Growth, Local

Sustainability Awards switches focus to start-ups

Michelle Hammond /

This year’s Australian Sustainability Awards will include a new category titled Sustainable New Enterprise, in a bid to raise the profile of innovative new companies in the sustainability sector.

 

The awards are hosted by Ethical Investor, a magazine for Australian businesses and investors in sustainability, published by Michael Walsh.

 

There are eight corporate sustainability awards this year, including the Sustainable New Enterprise Award, introduced specifically to recognise new companies in the field.

 

“I think that the spirit of these awards is to seek out newcomers,” Walsh says.

 

“Our other [small business] award – Sustainable Small Company of the Year – has typically been awarded to listed companies.”

 

“They might have been working on their business model for 10 years – it’s biased towards companies with a proven technology and a proven business model.”

 

In a discussion with the Australian Small Scale Offerings Board, it was suggested that another award be introduced for new companies – the Sustainable New Enterprise award.

 

“It’s focused on companies that have been commercialising their technology for up to three years. The judges look at the business model and the application of technology,” Walsh says.

 

“In terms of why it would be good [to win the award], it’s about understanding who the audience is: ethical funds like Australia Ethical – people whose job it is to be around sustainability.”

 

“For a new company to get the attention of that audience [would be invaluable]… They’d be in good company.”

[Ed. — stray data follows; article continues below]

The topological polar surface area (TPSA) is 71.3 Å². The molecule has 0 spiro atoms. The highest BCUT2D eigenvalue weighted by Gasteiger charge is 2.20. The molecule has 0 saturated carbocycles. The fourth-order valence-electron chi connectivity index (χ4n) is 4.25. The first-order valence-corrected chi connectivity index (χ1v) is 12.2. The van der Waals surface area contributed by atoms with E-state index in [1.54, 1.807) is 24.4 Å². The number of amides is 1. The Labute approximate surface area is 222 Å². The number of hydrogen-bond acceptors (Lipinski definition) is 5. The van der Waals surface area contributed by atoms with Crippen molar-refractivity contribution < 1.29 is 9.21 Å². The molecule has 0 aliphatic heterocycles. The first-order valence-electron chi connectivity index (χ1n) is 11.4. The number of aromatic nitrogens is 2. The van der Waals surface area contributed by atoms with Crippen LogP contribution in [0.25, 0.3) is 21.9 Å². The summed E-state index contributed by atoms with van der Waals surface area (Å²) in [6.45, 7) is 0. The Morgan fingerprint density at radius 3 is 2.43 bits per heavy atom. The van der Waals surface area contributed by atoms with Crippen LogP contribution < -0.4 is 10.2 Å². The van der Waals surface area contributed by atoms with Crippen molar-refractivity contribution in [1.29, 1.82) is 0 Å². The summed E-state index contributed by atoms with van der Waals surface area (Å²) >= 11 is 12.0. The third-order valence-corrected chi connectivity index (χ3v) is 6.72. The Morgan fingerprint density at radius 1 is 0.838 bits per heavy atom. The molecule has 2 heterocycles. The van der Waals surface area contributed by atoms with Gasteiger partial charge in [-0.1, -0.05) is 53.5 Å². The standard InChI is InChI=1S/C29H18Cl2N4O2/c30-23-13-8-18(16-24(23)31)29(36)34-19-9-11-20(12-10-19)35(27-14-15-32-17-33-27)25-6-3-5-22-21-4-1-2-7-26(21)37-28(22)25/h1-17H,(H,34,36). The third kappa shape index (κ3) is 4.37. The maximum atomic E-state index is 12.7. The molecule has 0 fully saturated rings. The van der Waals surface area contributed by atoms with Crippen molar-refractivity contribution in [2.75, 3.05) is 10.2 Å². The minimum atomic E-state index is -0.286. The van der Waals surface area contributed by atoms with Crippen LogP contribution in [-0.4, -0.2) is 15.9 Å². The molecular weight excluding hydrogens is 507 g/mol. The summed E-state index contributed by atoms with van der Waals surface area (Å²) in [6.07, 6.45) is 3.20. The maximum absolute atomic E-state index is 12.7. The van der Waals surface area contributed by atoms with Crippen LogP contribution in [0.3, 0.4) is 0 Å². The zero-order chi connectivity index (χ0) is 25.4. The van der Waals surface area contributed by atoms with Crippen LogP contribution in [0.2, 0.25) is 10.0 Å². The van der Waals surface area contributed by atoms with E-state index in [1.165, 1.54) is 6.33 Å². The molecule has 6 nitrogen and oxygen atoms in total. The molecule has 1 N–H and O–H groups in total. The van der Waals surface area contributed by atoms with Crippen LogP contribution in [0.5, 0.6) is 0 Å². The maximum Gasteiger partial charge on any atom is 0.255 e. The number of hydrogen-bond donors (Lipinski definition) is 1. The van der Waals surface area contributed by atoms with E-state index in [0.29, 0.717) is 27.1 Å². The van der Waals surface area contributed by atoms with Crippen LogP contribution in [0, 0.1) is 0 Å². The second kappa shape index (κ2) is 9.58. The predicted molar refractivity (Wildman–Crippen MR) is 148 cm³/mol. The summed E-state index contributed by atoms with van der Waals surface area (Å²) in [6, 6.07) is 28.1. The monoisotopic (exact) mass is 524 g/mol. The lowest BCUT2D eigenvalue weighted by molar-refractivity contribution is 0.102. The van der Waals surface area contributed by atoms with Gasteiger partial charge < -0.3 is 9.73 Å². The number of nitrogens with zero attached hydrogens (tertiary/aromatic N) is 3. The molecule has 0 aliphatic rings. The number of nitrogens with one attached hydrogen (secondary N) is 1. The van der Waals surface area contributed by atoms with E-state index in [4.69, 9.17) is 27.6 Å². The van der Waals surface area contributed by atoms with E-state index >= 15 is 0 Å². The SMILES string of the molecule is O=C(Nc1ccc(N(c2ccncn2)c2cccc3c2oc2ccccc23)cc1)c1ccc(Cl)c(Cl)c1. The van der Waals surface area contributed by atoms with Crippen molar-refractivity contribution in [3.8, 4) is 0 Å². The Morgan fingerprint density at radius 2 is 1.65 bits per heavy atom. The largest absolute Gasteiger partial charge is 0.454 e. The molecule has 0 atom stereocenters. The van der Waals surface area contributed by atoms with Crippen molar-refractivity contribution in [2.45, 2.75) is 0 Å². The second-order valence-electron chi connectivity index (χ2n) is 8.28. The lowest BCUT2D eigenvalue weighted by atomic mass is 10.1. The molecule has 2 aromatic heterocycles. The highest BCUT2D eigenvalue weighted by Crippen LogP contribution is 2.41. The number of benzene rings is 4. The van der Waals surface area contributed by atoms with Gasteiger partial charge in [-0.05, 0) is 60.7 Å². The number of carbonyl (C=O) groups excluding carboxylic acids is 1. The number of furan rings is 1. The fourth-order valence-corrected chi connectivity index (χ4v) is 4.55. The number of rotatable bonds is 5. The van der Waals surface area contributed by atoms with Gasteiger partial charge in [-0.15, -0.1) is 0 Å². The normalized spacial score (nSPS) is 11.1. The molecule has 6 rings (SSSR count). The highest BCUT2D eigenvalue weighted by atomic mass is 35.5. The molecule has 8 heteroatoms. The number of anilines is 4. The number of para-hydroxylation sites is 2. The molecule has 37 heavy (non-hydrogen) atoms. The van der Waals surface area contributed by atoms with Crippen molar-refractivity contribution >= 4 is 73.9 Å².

A summary of the judging panel notes provides an overview of the eligibility criteria:

 

  • Each award is about recognising excellence in a single initiative while also noting good overall performance in the category. It’s not a balanced scorecard affair.
  • Achievements are preferred over plans, disclosure, targets and “blue sky”.
  • Achievements that orient the core business towards sustainability principles are preferred over peripheral projects.
  • If the nominee’s core business is all about sustainability, then their achievements have to be something special or very successful.
  • Scale(ability) on the world stage is looked on favourably.
  • If the achievement is about a project, then we should not ignore other aspects of the company’s performance in that category.
  • If the achievement is about overall performance, then this must also demonstrate sector leadership.
  • Preference for technology application rather than promise – business success over scientific possibilities.

 

Nominations close on October 28 and the awards will be held on December 6 in Melbourne.

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